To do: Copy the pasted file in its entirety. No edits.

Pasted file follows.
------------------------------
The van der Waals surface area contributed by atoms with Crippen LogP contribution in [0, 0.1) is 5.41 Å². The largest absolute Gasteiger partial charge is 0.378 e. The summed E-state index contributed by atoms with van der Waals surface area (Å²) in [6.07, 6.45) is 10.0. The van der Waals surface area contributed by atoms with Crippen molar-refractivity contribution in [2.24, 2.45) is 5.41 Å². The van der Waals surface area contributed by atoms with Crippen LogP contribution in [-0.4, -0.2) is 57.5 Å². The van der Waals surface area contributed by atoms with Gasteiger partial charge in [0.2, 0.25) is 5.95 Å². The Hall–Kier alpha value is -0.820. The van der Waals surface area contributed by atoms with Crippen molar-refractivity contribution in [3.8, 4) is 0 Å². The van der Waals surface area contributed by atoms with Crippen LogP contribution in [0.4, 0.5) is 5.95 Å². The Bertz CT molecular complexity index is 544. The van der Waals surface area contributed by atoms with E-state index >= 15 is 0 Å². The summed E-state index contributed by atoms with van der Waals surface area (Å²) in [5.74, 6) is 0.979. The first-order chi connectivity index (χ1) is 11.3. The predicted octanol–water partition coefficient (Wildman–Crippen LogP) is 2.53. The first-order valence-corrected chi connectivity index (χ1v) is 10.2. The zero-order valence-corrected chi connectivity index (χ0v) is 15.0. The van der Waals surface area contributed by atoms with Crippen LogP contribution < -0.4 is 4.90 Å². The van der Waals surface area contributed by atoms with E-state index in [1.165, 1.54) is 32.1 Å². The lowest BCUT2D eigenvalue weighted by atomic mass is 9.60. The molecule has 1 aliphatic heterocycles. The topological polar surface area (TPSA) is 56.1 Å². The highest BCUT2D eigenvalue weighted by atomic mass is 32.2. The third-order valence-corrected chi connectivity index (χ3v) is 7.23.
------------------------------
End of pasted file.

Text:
The van der Waals surface area contributed by atoms with Crippen LogP contribution in [0, 0.1) is 5.41 Å². The largest absolute Gasteiger partial charge is 0.378 e. The summed E-state index contributed by atoms with van der Waals surface area (Å²) in [6.07, 6.45) is 10.0. The van der Waals surface area contributed by atoms with Crippen molar-refractivity contribution in [2.24, 2.45) is 5.41 Å². The van der Waals surface area contributed by atoms with Crippen LogP contribution in [-0.4, -0.2) is 57.5 Å². The van der Waals surface area contributed by atoms with Gasteiger partial charge in [0.2, 0.25) is 5.95 Å². The Hall–Kier alpha value is -0.820. The van der Waals surface area contributed by atoms with Crippen molar-refractivity contribution in [3.8, 4) is 0 Å². The van der Waals surface area contributed by atoms with Crippen LogP contribution in [0.4, 0.5) is 5.95 Å². The Bertz CT molecular complexity index is 544. The van der Waals surface area contributed by atoms with E-state index >= 15 is 0 Å². The summed E-state index contributed by atoms with van der Waals surface area (Å²) in [5.74, 6) is 0.979. The first-order chi connectivity index (χ1) is 11.3. The predicted octanol–water partition coefficient (Wildman–Crippen LogP) is 2.53. The first-order valence-corrected chi connectivity index (χ1v) is 10.2. The zero-order valence-corrected chi connectivity index (χ0v) is 15.0. The van der Waals surface area contributed by atoms with Crippen LogP contribution < -0.4 is 4.90 Å². The van der Waals surface area contributed by atoms with E-state index in [1.165, 1.54) is 32.1 Å². The lowest BCUT2D eigenvalue weighted by atomic mass is 9.60. The molecule has 1 aliphatic heterocycles. The topological polar surface area (TPSA) is 56.1 Å². The highest BCUT2D eigenvalue weighted by atomic mass is 32.2. The third-order valence-corrected chi connectivity index (χ3v) is 7.23.